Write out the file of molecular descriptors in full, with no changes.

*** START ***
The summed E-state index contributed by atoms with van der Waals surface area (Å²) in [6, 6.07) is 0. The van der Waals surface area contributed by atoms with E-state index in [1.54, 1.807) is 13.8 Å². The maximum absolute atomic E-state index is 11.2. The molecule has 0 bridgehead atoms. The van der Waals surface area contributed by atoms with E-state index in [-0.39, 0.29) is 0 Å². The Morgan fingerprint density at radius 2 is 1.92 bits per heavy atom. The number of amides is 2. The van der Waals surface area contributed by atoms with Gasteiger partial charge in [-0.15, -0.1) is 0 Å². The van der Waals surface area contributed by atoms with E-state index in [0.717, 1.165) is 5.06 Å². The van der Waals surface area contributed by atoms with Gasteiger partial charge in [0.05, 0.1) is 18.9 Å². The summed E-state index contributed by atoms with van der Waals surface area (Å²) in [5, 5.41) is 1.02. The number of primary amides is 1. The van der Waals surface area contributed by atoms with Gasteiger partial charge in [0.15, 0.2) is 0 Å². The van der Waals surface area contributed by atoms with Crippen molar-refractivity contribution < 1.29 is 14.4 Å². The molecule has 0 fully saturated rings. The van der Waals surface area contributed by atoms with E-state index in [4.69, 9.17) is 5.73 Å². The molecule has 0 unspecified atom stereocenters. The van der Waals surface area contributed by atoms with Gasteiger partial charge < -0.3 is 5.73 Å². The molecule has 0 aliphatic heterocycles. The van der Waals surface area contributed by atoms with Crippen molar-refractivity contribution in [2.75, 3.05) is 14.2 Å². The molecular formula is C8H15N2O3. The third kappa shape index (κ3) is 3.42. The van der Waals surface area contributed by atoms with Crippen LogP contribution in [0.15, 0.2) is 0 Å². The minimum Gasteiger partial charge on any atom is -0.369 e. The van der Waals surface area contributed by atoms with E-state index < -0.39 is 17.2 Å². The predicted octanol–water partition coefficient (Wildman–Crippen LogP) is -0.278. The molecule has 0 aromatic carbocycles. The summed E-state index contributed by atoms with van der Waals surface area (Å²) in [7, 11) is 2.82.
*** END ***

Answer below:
The summed E-state index contributed by atoms with van der Waals surface area (Å²) in [6, 6.07) is 0. The van der Waals surface area contributed by atoms with E-state index in [1.54, 1.807) is 13.8 Å². The maximum absolute atomic E-state index is 11.2. The molecule has 0 bridgehead atoms. The van der Waals surface area contributed by atoms with E-state index in [-0.39, 0.29) is 0 Å². The Morgan fingerprint density at radius 2 is 1.92 bits per heavy atom. The number of amides is 2. The van der Waals surface area contributed by atoms with Gasteiger partial charge in [-0.15, -0.1) is 0 Å². The van der Waals surface area contributed by atoms with E-state index in [0.717, 1.165) is 5.06 Å². The van der Waals surface area contributed by atoms with Gasteiger partial charge in [0.05, 0.1) is 18.9 Å². The summed E-state index contributed by atoms with van der Waals surface area (Å²) in [5, 5.41) is 1.02. The number of primary amides is 1. The van der Waals surface area contributed by atoms with Gasteiger partial charge in [0.15, 0.2) is 0 Å². The van der Waals surface area contributed by atoms with Crippen molar-refractivity contribution < 1.29 is 14.4 Å². The molecule has 0 fully saturated rings. The van der Waals surface area contributed by atoms with E-state index in [4.69, 9.17) is 5.73 Å². The molecule has 0 unspecified atom stereocenters. The van der Waals surface area contributed by atoms with Gasteiger partial charge < -0.3 is 5.73 Å². The molecule has 0 aliphatic heterocycles. The van der Waals surface area contributed by atoms with Crippen molar-refractivity contribution in [2.75, 3.05) is 14.2 Å². The molecular formula is C8H15N2O3. The third kappa shape index (κ3) is 3.42. The van der Waals surface area contributed by atoms with Crippen LogP contribution in [0.15, 0.2) is 0 Å². The minimum Gasteiger partial charge on any atom is -0.369 e. The van der Waals surface area contributed by atoms with E-state index < -0.39 is 17.2 Å². The predicted octanol–water partition coefficient (Wildman–Crippen LogP) is -0.278. The molecule has 0 aromatic carbocycles. The summed E-state index contributed by atoms with van der Waals surface area (Å²) in [7, 11) is 2.82.